Wednesday 20 Jul 2011 @ 09:01
National Audit Office Press Releases
National Audit Office Press Releases
|Printable version||E-mail this to a friend|
Landscape review: Formula funding of local public services
The complexity of the formulae used by government departments to provide funding to local public bodies is partly down to the nature of the services being funded, and partly to the fact that the formulae attempt to achieve multiple objectives, according to a report published today by the National Audit Office. The different approaches to formula funding have evolved over time, but key choices in the design and operation of the formulae remain open to question.
Of the three funding arrangements on which it reports, the NAO concludes that the Department for Education and the Department for Communities and Local Government have not set out clearly, or explicitly prioritised, their multiple objectives for the design and distribution of Dedicated Schools Grant and Formula Grant. This prevents analysis of the extent to which the formulae represent the best way to satisfy objectives.
Each of the formulae is grounded in an assessment of relative needs, but other aspects of their design differ. For instance, Primary Care Trust allocations include a component to address health inequalities. The Dedicated Schools Grant prioritises stability of funding, by basing allocations on those of previous years. This approach is not responsive to changes in pupil characteristics. The Department recognises this in its current consultation on school funding. Meanwhile, the Department for Communities and Local Government’s Formula Grant has become increasingly complex, hindering transparency.
All of the funding arrangements examined by the NAO include provisions to ensure funding stability. Without stability, the budgets of funded organisations would vary more greatly from year to year, making financial planning and stable service provision more problematic. But adjusting formulae to ensure stability has, in practice, led to some local bodies being funded for extended periods significantly above or below needs-assessed levels.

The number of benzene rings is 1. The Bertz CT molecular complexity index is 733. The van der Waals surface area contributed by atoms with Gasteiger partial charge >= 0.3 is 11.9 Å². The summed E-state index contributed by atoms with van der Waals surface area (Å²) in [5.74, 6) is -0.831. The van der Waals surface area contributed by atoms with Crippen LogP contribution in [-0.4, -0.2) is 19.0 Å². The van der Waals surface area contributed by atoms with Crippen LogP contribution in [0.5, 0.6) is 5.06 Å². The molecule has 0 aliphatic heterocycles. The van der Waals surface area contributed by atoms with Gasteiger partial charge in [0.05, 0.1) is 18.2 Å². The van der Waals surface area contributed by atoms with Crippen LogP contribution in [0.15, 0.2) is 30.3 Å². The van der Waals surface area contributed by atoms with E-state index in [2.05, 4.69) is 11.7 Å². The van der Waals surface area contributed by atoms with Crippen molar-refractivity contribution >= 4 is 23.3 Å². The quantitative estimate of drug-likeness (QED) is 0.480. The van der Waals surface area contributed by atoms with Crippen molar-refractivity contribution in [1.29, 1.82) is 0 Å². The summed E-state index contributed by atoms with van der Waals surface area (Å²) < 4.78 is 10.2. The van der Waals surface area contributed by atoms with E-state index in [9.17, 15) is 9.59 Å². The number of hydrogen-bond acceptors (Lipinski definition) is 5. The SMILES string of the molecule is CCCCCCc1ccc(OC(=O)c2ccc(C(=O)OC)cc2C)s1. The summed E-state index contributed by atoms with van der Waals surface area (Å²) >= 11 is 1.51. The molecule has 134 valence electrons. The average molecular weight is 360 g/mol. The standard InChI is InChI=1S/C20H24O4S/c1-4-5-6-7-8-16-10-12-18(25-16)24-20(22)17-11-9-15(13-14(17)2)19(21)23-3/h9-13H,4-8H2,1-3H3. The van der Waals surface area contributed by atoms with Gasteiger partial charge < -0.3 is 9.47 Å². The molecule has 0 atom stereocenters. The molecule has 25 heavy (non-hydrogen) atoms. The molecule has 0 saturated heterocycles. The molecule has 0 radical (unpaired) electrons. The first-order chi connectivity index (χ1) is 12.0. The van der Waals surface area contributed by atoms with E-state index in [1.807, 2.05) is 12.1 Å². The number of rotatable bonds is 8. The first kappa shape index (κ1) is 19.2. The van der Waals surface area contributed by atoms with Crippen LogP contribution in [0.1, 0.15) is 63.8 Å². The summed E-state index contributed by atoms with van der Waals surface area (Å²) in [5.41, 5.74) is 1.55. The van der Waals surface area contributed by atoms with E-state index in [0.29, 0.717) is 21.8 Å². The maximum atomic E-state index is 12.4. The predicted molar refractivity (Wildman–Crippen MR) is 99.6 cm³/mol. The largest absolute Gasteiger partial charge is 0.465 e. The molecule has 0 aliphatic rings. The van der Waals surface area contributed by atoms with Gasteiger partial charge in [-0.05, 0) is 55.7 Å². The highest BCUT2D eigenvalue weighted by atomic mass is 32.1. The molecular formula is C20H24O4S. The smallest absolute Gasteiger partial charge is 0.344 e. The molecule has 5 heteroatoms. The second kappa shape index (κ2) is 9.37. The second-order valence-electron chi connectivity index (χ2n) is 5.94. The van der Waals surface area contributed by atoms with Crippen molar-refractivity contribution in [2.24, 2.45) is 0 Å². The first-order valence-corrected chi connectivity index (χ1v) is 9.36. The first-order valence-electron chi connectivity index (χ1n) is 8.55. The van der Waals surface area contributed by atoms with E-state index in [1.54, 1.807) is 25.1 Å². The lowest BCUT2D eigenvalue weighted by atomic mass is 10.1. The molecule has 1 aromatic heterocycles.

Population data are the biggest determinants of funding, and Departments use the most current data available, though there are significant differences between population data sets within some geographical areas. Inputs to the formula to reflect additional needs are not as influential over allocations, but because many inputs are census-based, a quarter of those used in Formula Grant and ten per cent of those used for Primary Care Trust allocations, are based on data sources that are now ten or more years old.
Amyas Morse, head of the National Audit Office, said today:
“One fifth of all government spending is allocated on the basis of these three funding arrangements. The current reviews are a good opportunity to ensure formulae are designed to reflect clearly prioritised objectives, to promote transparency and accountability.”
Notes for Editors
1. This report considers three formula-based grants, under which £152 billion (one-fifth of all government spending) was allocated in 2011-12. The grants are: Primary Care Trust Allocations, administered by the Department of Health; Dedicated Schools Grant, administered by the Department for Education; and Formula Grant, which is administered by the Department for Communities and Local Government and distributes funding from two sources (national non-domestic rates and revenue support grant) to councils, police authorities and fire authorities. This also takes Police Main Grant into account, which is paid by the Home Office.
2. Press notices and reports are available from the date of publication on the NAO website, which is at www.nao.org.uk. Hard copies can be obtained from The Stationery Office on 0845 702 3474.
3. The Comptroller and Auditor General, Amyas Morse, is the head of the National Audit Office which employs some 880 staff. He and the NAO are totally independent of Government. He certifies the accounts of all Government departments and a wide range of other public sector bodies; and he has statutory authority to report to Parliament on the economy, efficiency and effectiveness with which departments and other bodies have used their resources.